Richard Blackford

75th Birthday Tribute

Nimbus on-line

Piano Trios
  Founder: Len Mullenger
Classical Editor: Rob Barnett

Some items
to consider


Free classical music concerts by Gothenburg Symphony Orchestra.

Mahler 9 Elder

New Lyrita Release

British Violin and Cello Concertos

Lyrita New Recording

Ritchie Symphony 4

Dvorak Opera Premiere

Mozart concertos





Plain text for smartphones & printers

Gerard Hoffnung CDs

Advertising on

Donate and get a free CD

New Releases

Naxos Classical


Musicweb sells the following labels
Acte Préalable
Cameo Classics
Northern Flowers
Toccata Classics

Follow us on Twitter

Subscribe to our free weekly review listing

Support us financially by purchasing this disc from
Gioachino ROSSINI (1792 -1868)
Stabat Mater (1832-1841)
Helen Field (soprano)
Della Jones (mezzo)
Arthur Davies (tenor)
Roderick Earle (bass)
London Symphony Chorus
City of London Sinfonia/Richard Hickox
rec. 22 & 27 May 1989, St Jude’s Church, Central Square, London
CHANDOS CHAN10781X [59:37]

Chandos re-release Hickox’s 1989 Stabat Mater as part of their “Hickox Legacy” series, remembering the great British conductor who died in 2008. Hickox was always very good at big choral spectaculars - go to his Gerontius, Carmina Burana or Verdi Requiem for proof of that. In many ways he is the finest thing about this recording. The opening movement proceeds with a steady, ineluctable tread that gives it an unarguable sense of purpose, and Hickox isn’t ashamed of the sorrow that hangs over the subject material. He whips the orchestra and chorus into an intense frenzy in the Inflammatus, and he (almost) drives the music over the cliff in the final pages of the Amen. Many of the central movements are more sedate and less exciting. That helps to point up the sense of drama in the climaxes so it isn’t necessarily a bad thing. Using a chamber orchestra also helps to shine a light on the inner textures of the work, and Chandos have done a very good job of capturing the sound in a recording of transparency and clarity.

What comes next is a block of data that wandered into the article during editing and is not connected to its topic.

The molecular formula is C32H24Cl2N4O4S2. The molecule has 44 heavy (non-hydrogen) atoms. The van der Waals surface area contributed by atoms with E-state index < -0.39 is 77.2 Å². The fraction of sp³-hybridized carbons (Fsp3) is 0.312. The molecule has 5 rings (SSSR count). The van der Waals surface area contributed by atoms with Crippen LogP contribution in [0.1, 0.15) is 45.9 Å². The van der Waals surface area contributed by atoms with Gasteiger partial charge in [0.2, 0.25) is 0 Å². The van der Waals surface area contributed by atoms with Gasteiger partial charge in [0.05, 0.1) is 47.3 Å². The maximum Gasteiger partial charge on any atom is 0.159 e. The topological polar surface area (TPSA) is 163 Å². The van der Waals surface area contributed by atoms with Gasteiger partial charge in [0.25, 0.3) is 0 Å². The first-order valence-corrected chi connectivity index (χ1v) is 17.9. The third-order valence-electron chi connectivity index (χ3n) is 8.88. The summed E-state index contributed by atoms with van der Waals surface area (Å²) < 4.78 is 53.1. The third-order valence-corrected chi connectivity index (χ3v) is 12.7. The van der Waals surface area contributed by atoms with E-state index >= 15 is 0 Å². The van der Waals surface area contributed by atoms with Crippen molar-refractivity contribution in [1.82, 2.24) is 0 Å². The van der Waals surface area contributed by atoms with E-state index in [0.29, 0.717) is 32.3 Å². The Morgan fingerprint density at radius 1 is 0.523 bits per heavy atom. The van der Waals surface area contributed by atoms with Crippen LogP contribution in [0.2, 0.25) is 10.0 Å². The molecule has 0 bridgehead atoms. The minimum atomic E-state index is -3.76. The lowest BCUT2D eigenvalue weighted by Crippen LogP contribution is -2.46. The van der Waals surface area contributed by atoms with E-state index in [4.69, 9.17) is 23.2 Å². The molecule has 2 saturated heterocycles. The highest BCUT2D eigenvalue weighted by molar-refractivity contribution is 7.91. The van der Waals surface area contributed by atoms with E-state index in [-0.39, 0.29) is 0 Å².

Elsewhere, though, the performance is a little “standard”; nothing wrong with it, per se, but it doesn’t quite stand up to the finest competitors. The chorus, for example, sound very good in many ways, especially the thoughtful moments such as the Eja, mater and Quando corpus morietur. At other points, however, they sound rather too “British”; in other words too restrained and proper. It’s a particular problem in the final movement where I yearned for the Latin fire of Pappano’s Santa Cecilia chorus. Interestingly, the same chorus do a much better job for István Kertész in his fantastic 1971 recording for Decca.
The soloists, too, are fine, without being outstanding. Best of all is Della Jones, who sings Fac ut portem with commitment and beauty, and is altogether better to listen to than the often histrionic Helen Field. Roderick Earle’s bass is very good, if perhaps a little growly in places, and Arthur Davies is a strong tenor who copes with the difficult tessitura very well. The moments where the soloists sing together are very satisfying.
All told, then, this is a perfectly good recording of the Stabat Mater, and something you can be happy with at this bargain price. However, it doesn’t hold its own against the competition, especially the fantastic solo singing and thorough commitment of Kertész’s version or, more recently, the stunning recording that Antonio Pappano released from Rome in 2010. That most recent version is probably the finest recording the work has ever had and is worth the higher price.
Simon Thompson

Experience Classicsonline